Markham cyclist shares painful story of depression

Markham cyclist shares painful story of depression

Unionville man bikes 750 km to raise funds and awareness for mental health

Great story. Neil, thanks for sharing your journey. The more we share our stories the less stigma there is for those of us dealing with mental health struggles.

“You feel betrayed by life. Despite living a phenomenal life, you’re sad and it’s completely incongruous. You lose weight, don’t sleep, not driven, lose focus, irritated, anxious, panic attacks, self-critical, guilty, irrational belief systems … We are talking about chemically destabilized brains and it requires a lot of TLC.”

Sometimes it is environmentally triggered — by loss in the family, failure in some part of life, stress.

“Everything we feel is chemical, and sometimes those chemicals get triggered to go in the wrong direction and stay there,” he says.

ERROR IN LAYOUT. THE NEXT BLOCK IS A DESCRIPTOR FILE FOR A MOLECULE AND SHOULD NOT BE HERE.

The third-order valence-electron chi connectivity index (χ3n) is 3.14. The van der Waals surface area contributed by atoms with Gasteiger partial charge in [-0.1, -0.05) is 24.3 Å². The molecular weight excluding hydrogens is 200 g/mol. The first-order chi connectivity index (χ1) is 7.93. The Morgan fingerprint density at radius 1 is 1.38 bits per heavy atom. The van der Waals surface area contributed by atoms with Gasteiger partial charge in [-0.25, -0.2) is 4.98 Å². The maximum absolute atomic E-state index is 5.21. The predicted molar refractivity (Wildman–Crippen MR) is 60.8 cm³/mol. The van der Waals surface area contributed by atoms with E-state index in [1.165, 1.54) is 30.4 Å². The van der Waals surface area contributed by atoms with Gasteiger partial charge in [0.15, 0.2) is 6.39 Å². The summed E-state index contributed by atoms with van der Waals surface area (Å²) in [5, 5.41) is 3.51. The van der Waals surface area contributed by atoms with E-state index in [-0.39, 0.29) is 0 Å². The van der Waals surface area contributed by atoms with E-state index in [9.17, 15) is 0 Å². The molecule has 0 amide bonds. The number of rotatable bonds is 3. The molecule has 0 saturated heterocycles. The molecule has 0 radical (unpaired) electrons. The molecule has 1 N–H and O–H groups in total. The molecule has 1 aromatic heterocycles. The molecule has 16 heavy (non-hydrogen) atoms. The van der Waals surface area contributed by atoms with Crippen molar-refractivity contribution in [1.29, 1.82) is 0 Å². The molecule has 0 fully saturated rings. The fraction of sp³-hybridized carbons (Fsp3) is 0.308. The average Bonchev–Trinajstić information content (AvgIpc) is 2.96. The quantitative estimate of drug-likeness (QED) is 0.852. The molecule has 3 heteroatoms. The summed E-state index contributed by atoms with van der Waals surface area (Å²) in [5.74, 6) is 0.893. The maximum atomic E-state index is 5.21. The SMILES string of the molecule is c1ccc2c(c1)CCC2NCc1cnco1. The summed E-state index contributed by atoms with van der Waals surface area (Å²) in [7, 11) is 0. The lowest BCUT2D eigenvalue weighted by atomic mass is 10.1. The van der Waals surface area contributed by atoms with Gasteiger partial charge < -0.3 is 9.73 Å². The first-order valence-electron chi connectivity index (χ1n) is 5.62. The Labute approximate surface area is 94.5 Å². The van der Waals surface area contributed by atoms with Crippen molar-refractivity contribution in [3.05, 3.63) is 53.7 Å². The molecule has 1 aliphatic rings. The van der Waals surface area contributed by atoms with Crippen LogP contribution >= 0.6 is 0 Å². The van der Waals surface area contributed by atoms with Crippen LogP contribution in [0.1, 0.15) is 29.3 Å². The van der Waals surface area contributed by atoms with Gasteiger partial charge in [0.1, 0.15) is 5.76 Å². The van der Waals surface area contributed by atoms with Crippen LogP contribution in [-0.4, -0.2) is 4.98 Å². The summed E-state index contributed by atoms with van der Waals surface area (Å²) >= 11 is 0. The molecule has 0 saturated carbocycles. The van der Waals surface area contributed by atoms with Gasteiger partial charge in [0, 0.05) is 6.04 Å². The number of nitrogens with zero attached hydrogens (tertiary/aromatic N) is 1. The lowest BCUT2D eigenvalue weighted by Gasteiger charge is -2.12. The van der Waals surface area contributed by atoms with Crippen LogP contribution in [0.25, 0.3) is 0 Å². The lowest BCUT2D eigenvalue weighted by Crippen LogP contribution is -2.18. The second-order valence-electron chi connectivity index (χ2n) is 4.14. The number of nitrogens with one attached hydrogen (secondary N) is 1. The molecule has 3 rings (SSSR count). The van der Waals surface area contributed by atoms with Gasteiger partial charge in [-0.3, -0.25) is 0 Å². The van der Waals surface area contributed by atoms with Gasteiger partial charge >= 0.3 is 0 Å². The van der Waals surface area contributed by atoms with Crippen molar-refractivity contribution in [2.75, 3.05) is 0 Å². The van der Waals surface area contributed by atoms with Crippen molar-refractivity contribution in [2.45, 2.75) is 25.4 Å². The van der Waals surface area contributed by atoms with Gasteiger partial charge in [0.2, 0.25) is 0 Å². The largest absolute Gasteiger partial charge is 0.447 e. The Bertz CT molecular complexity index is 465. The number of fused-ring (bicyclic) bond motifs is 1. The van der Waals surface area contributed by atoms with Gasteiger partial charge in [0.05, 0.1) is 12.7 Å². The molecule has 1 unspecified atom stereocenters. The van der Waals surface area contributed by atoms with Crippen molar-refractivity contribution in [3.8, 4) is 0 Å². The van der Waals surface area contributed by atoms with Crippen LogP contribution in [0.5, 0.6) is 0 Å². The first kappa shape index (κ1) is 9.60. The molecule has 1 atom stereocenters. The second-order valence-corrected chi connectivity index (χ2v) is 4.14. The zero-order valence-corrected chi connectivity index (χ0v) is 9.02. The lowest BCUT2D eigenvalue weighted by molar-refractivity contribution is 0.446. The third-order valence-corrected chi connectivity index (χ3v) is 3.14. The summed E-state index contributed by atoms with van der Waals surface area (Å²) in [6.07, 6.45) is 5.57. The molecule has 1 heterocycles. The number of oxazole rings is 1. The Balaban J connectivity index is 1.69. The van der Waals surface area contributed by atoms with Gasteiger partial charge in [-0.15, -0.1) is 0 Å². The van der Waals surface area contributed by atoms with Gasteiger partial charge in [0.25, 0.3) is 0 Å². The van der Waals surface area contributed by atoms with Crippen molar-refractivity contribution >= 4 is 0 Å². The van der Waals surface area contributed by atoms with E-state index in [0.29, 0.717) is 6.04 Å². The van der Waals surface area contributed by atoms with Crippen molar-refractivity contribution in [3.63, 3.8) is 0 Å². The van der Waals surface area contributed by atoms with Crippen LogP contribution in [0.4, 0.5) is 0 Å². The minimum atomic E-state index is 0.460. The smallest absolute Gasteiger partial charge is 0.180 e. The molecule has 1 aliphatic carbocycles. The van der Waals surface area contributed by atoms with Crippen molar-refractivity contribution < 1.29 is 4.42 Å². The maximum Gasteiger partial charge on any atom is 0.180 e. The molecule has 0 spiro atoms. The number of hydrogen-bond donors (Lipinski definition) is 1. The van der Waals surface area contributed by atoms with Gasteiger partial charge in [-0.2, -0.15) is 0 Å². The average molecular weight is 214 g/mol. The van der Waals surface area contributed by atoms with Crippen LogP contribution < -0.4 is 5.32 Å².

“It is very treatable. But this is not a disease that can be treated by one person. It needs an orchestra. The psychiatrist may be the conductor but there are multiple musicians — family friends, work colleagues, support services all have a role. It’s a big, multifaceted intervention.

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About The Author

Brett Ullman

Brett Ullman travels North America speaking to teens, young adults, leaders, and parents on topics including parenting, mental health, sexuality, pornography, men, dating and media. Brett's seminars engage and challenge attendees to try and connect our ancient faith with our modern culture we live in. Participants are inspired to reflect on what we know, what we believe and how our faith ought to serve as the lens through which we view and engage tough conversations in our society today.

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